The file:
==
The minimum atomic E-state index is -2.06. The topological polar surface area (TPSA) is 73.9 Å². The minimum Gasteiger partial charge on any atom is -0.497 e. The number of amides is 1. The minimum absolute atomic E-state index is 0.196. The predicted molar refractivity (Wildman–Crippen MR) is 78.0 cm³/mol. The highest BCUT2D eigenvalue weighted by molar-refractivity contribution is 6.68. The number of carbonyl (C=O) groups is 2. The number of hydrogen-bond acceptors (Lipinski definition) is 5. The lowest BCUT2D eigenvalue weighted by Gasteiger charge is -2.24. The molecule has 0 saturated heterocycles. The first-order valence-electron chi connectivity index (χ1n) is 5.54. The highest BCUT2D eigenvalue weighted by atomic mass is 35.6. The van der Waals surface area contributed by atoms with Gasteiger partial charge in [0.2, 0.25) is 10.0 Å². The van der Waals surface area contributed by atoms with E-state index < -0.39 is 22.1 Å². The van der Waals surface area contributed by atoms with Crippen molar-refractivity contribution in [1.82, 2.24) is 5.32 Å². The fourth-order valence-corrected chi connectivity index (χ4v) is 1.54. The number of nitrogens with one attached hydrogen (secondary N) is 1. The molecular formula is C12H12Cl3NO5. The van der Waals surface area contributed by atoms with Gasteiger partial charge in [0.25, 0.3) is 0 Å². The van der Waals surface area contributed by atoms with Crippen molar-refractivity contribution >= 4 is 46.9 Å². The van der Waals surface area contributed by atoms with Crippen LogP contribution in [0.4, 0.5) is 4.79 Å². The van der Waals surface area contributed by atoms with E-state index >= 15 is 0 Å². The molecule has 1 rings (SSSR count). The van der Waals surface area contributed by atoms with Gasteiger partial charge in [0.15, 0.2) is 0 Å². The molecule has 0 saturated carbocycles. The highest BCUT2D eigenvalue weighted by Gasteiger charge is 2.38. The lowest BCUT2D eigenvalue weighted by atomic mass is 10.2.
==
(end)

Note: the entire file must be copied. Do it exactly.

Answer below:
The minimum atomic E-state index is -2.06. The topological polar surface area (TPSA) is 73.9 Å². The minimum Gasteiger partial charge on any atom is -0.497 e. The number of amides is 1. The minimum absolute atomic E-state index is 0.196. The predicted molar refractivity (Wildman–Crippen MR) is 78.0 cm³/mol. The highest BCUT2D eigenvalue weighted by molar-refractivity contribution is 6.68. The number of carbonyl (C=O) groups is 2. The number of hydrogen-bond acceptors (Lipinski definition) is 5. The lowest BCUT2D eigenvalue weighted by Gasteiger charge is -2.24. The molecule has 0 saturated heterocycles. The first-order valence-electron chi connectivity index (χ1n) is 5.54. The highest BCUT2D eigenvalue weighted by atomic mass is 35.6. The van der Waals surface area contributed by atoms with Gasteiger partial charge in [0.2, 0.25) is 10.0 Å². The van der Waals surface area contributed by atoms with E-state index < -0.39 is 22.1 Å². The van der Waals surface area contributed by atoms with Crippen molar-refractivity contribution in [1.82, 2.24) is 5.32 Å². The fourth-order valence-corrected chi connectivity index (χ4v) is 1.54. The number of nitrogens with one attached hydrogen (secondary N) is 1. The molecular formula is C12H12Cl3NO5. The van der Waals surface area contributed by atoms with Gasteiger partial charge in [0.25, 0.3) is 0 Å². The van der Waals surface area contributed by atoms with Crippen molar-refractivity contribution >= 4 is 46.9 Å². The van der Waals surface area contributed by atoms with Crippen LogP contribution in [0.4, 0.5) is 4.79 Å². The van der Waals surface area contributed by atoms with E-state index >= 15 is 0 Å². The molecule has 1 rings (SSSR count). The van der Waals surface area contributed by atoms with Gasteiger partial charge in [0.15, 0.2) is 0 Å². The molecule has 0 saturated carbocycles. The highest BCUT2D eigenvalue weighted by Gasteiger charge is 2.38. The lowest BCUT2D eigenvalue weighted by atomic mass is 10.2.